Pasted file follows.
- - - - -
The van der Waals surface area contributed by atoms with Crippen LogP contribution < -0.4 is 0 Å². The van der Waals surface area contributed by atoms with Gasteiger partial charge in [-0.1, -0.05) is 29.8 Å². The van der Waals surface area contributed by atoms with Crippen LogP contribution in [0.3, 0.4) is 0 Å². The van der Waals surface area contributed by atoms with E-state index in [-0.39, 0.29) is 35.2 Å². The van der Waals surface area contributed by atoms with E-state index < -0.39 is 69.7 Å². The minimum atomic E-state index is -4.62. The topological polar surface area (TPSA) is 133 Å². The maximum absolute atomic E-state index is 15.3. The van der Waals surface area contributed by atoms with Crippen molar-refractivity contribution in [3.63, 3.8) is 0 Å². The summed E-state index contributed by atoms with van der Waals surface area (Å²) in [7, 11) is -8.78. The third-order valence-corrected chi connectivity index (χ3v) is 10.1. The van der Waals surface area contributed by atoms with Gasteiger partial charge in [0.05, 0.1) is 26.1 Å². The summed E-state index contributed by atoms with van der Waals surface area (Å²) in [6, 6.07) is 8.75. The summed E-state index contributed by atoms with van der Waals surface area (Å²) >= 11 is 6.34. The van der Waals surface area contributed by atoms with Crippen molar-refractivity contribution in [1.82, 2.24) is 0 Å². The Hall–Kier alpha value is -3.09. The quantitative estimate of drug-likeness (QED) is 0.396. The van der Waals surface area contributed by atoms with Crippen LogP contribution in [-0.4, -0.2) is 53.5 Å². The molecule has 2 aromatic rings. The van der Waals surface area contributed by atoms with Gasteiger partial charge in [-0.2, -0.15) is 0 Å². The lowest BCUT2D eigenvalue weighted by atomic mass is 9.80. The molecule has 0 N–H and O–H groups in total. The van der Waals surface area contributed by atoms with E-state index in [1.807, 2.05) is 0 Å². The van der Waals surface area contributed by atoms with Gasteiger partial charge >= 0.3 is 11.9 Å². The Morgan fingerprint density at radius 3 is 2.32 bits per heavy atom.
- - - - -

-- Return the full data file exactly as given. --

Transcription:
The van der Waals surface area contributed by atoms with Crippen LogP contribution < -0.4 is 0 Å². The van der Waals surface area contributed by atoms with Gasteiger partial charge in [-0.1, -0.05) is 29.8 Å². The van der Waals surface area contributed by atoms with Crippen LogP contribution in [0.3, 0.4) is 0 Å². The van der Waals surface area contributed by atoms with E-state index in [-0.39, 0.29) is 35.2 Å². The van der Waals surface area contributed by atoms with E-state index < -0.39 is 69.7 Å². The minimum atomic E-state index is -4.62. The topological polar surface area (TPSA) is 133 Å². The maximum absolute atomic E-state index is 15.3. The van der Waals surface area contributed by atoms with Crippen molar-refractivity contribution in [3.63, 3.8) is 0 Å². The summed E-state index contributed by atoms with van der Waals surface area (Å²) in [7, 11) is -8.78. The third-order valence-corrected chi connectivity index (χ3v) is 10.1. The van der Waals surface area contributed by atoms with Gasteiger partial charge in [0.05, 0.1) is 26.1 Å². The summed E-state index contributed by atoms with van der Waals surface area (Å²) in [6, 6.07) is 8.75. The summed E-state index contributed by atoms with van der Waals surface area (Å²) >= 11 is 6.34. The van der Waals surface area contributed by atoms with Crippen molar-refractivity contribution in [1.82, 2.24) is 0 Å². The Hall–Kier alpha value is -3.09. The quantitative estimate of drug-likeness (QED) is 0.396. The van der Waals surface area contributed by atoms with Crippen LogP contribution in [-0.4, -0.2) is 53.5 Å². The molecule has 2 aromatic rings. The van der Waals surface area contributed by atoms with Gasteiger partial charge in [-0.2, -0.15) is 0 Å². The lowest BCUT2D eigenvalue weighted by atomic mass is 9.80. The molecule has 0 N–H and O–H groups in total. The van der Waals surface area contributed by atoms with E-state index in [1.807, 2.05) is 0 Å². The van der Waals surface area contributed by atoms with Gasteiger partial charge >= 0.3 is 11.9 Å². The Morgan fingerprint density at radius 3 is 2.32 bits per heavy atom.